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Presenting City Climate Corner: Hopkins Urban Heat Island

Though Hopkins is one of the smaller Minneapolis suburbs, it packs a big punch on climate action. We dig into two really innovative programs they’re doing on reducing the urban heat island effect and speeding deployment of clean energy and energy efficiency solutions with a cost share program. We speak with Hopkins Mayor Patrick Hanlon and Special Projects and Initiatives Manager, PeggySue Imihy Bean, to understand how this small community is taking on big challenges.


Show Contributors

  • Patrick Hanlon
  • PeggySue Imihy Bean
  • Abby Finis
  • Larry Kraft

Connect with us


  • This episode comes to us courtesy of City Climate Corner.
  • Our theme song is Tanz den Dobberstein, used by permission of its creator, Erik Brandt. Find out more about his band The Urban Hillbilly Quartet on their website.
  • This episode was transcribed by Ian R Buck.


Ian: [00:00:02] Welcome to the Streets.mn Podcast, the show where we highlight how transportation and land use can make our communities better places. Coming to you from beautiful Seward, Minneapolis, Minnesota. I’m your host, Ian R Buck. Earlier this year, I met Larry Kraft, state House representative from Saint Louis Park. He’s been doing a lot of climate related work at the Capitol, but I was particularly excited to learn that he co-hosts a podcast. It’s called City Climate Corner, and it focuses on the role that small to mid sized cities have in climate action. They cover cities across the globe, but recently have done a few episodes on Minnesota communities. Here we present an episode about the City of Hopkins empowering its residents to combat the urban heat island effect. And with that, I hand you off to City Climate Corner.

Abby: [00:00:57] Cities produced more than 60% of global greenhouse gas emissions. Big cities get a lot of attention, but most household emissions in the US actually come from communities outside urban cores, making them critical players in climate mitigation and climate justice. City Climate Corner explores how these small and mid-sized cities are tackling climate change and moving toward an equitable and sustainable future. I’m Abby Finis.

Larry: [00:01:18] And I’m Larry Kraft. We’re co host for City Climate Corner.

Larry: [00:01:27] Hey, Abby.

Abby: [00:01:28] Hey, Larry.

Larry: [00:01:29] So another week, another bad air quality days.

Abby: [00:01:34] Yeah, I think we chalked up 24 so far this summer, which normally it’s like 1 or 2.

Larry: [00:01:41] Yeah. And just personally, my kid’s baseball game was canceled a couple of days ago, and that’s the second or third time this summer. Yeah. These are 15, 16, 17 year olds.

Abby: [00:01:54] Yeah. I’ve seen reports of kind of inconsistencies around camps and when they get canceled or sporting events or different things for kids. And, you know, I think it’s hard because you want the safety of the kids. You don’t want them outdoors breathing bad air. But at the same time, you know, parents are like, well, we planned for this and we need our kids to go somewhere. And so additional struggles there.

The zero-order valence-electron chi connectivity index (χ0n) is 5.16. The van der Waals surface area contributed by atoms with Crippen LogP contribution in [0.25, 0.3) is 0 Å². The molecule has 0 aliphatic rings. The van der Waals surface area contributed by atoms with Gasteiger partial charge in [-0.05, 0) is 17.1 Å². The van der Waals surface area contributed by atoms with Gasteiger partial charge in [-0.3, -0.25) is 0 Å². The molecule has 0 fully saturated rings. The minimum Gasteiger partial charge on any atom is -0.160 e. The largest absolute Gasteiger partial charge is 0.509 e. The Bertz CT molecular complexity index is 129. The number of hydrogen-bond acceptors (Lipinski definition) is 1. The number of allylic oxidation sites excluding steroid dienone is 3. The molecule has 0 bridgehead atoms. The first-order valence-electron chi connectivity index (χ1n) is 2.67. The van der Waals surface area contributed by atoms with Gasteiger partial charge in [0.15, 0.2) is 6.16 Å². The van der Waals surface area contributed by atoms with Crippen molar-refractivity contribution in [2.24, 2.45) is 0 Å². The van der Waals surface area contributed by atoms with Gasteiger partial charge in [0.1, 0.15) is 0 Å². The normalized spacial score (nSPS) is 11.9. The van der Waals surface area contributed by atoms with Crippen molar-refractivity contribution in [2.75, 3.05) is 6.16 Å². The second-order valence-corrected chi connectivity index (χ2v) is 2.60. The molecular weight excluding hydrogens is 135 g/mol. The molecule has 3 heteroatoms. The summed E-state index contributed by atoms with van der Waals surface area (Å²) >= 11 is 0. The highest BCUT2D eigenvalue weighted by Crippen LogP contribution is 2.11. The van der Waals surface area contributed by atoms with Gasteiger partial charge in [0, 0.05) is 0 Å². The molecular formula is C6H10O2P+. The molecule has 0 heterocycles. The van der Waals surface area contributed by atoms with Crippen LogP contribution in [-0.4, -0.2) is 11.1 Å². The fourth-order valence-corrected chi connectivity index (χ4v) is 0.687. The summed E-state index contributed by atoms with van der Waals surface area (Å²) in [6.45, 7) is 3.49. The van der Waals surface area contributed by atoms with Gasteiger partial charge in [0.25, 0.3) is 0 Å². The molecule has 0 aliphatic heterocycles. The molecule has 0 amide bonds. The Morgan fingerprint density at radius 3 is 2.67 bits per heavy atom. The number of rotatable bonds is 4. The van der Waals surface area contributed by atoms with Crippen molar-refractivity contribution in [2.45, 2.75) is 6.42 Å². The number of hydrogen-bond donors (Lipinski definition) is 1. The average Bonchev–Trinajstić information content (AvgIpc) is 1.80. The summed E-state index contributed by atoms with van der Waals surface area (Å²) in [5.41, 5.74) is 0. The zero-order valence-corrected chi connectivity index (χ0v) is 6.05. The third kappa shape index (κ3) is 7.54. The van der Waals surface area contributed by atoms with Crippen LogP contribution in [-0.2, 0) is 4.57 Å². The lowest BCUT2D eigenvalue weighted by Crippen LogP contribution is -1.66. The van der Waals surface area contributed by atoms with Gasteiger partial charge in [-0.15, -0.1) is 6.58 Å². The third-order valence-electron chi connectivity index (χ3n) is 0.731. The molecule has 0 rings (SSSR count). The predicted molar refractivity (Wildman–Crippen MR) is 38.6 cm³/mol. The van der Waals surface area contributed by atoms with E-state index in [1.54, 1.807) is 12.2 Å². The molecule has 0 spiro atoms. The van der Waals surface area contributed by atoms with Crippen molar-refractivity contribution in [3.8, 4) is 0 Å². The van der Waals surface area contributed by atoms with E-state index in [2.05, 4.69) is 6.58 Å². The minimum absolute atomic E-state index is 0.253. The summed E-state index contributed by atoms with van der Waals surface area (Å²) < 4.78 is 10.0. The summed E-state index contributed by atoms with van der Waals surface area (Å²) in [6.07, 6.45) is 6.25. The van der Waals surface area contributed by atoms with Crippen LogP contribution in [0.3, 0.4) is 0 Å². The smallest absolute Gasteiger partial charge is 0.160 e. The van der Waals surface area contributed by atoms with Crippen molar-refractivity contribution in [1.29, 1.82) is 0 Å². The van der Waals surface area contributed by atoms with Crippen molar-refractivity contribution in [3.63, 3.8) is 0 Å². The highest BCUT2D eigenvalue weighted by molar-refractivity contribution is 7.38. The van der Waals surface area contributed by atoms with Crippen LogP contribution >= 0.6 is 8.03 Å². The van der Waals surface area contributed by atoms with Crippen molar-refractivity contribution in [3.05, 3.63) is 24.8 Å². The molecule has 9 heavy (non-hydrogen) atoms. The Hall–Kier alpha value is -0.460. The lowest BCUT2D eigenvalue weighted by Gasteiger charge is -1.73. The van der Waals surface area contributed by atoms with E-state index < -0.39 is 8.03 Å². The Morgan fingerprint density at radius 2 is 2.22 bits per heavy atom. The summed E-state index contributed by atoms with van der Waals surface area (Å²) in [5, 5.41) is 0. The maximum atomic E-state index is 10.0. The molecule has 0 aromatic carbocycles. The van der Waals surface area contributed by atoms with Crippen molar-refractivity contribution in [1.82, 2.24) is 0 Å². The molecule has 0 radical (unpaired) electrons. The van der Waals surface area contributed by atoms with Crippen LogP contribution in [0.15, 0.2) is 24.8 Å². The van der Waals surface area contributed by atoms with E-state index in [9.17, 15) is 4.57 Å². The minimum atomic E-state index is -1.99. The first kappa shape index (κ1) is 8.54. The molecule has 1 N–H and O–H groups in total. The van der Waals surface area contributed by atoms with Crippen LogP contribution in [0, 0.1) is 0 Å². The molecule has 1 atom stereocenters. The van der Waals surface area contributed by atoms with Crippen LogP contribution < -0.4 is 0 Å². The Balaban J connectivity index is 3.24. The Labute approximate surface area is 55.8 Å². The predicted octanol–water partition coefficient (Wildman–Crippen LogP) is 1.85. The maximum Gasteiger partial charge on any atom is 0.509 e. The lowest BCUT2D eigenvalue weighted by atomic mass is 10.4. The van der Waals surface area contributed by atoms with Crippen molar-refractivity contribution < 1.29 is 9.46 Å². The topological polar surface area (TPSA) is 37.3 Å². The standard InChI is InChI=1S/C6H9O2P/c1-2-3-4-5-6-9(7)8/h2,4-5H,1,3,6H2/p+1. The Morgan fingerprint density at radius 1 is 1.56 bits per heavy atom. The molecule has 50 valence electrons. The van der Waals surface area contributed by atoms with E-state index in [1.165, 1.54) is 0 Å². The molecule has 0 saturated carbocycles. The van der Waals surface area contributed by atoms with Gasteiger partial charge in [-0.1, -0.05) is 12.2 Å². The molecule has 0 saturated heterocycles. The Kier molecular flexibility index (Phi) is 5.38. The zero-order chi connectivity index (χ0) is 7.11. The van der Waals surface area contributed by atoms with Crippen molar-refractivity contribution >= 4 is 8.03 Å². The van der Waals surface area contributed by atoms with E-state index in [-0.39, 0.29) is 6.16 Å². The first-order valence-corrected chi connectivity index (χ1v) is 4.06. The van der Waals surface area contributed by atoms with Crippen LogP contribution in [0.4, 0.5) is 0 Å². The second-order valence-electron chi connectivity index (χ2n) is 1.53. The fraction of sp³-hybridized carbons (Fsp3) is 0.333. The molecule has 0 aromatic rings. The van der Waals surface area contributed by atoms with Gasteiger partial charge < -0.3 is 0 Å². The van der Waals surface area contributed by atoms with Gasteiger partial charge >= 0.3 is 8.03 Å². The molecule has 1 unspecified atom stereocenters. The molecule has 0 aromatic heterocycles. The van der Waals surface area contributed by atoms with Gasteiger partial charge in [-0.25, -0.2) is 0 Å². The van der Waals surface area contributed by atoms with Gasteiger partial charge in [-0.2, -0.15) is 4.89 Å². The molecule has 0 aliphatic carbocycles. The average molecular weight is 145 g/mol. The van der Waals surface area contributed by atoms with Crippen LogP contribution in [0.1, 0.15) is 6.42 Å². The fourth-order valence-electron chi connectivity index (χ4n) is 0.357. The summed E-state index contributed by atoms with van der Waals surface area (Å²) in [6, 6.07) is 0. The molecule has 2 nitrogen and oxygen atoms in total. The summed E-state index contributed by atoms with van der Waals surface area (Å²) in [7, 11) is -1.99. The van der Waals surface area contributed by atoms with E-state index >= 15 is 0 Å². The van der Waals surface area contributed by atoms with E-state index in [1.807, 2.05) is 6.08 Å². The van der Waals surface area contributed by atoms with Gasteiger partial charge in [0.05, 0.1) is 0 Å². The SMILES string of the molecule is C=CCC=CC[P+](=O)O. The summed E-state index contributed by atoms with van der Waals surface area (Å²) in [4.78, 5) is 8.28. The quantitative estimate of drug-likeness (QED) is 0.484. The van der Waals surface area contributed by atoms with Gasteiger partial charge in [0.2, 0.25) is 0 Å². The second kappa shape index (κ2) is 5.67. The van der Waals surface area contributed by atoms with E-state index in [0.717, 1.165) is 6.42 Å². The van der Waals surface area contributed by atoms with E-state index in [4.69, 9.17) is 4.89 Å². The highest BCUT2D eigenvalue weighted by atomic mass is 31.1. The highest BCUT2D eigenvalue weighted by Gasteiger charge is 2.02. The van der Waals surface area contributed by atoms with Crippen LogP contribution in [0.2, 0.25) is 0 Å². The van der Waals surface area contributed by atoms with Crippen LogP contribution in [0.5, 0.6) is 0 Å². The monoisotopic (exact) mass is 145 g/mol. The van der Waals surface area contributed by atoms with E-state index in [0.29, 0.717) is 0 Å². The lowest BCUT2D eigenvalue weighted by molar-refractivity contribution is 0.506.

Larry: [00:02:17] Right? It’s the simultaneous benefits of getting kids outside, right? That’s and doing stuff in nature.

Abby: [00:02:24] Even adults outside. I went for a run this morning. It was great. And yesterday the air quality index dropped below 100. So that was nice to get outside and go for a longer walk with Parker. And it just gets me thinking, you know, like I was feeling cooped up in the same way I feel cooped up in the winter by Wednesday this week, and I don’t want to be an indoor person. And between heat and smoke, it’s going to be driving us indoors more.

Larry: [00:02:49] Yeah, it just sucks.

Abby: [00:02:53] It does. But I think it’s a reminder of why we’re doing this. And we know that there’s going to be challenges ahead and we know that we’re going to have to take measures to adapt and we’re going to have to do that for generations. But it makes it all the more urgent to try to slow this down and get to a point where future generations can enjoy clean air and can enjoy tolerable temperatures.

Larry: [00:03:16] I agree. That’s why we’re doing this.

Abby: [00:03:17] Right, Exactly. And today we’re keeping it local. We’re not going terribly far. Keep our emissions down all the way to Hopkins, Minnesota.

Larry: [00:03:27] Ah, yes. The neighbor of Saint Louis Park.

Abby: [00:03:30] Exactly. And we do realize we’ve been a little bit Minnesota heavy, but there’s a lot of good stuff going on here. And we don’t often brag, but Larry and I do. So we’re going to keep bragging about it.

Larry: [00:03:42] That’s right. I love Hopkins because there’s also a little bit of a maybe not a little bit a little bit of a inter-city rivalry here. Yeah.

Abby: [00:03:50] So I do love the the West metro rivalry is really starting to heat up. So we’re going to talk to the mayor of Hopkins, Patrick Hanlon and PeggySue Imihy Bean, and we’re going to hear about the cost share program and their urban heat island vulnerability assessment.

Larry: [00:04:07] Yeah, this is great stuff. And what I would say to Mayor Hanlon is bring it.

Abby: [00:04:12] Let’s do it.

Larry: [00:04:13] Let’s do it.

Abby: [00:04:20] Today we are speaking with Patrick Hanlon, who is the mayor of Hopkins, Minnesota. And PeggySue Imihy Bean, the special projects and initiatives manager. Why don’t we have each of you introduce yourselves? Let’s start with Patrick.

Patrick: [00:04:32] My name is Patrick Hanlon. I’m the mayor of Hopkins, Minnesota. We’re a town that’s about ten miles west of Minneapolis. It’s my part time job. My full time job is the deputy commissioner of sustainability, Healthy Homes and Environment at the city of Minneapolis. So have a little bit of background in climate change work and sustainability work. In my full time job.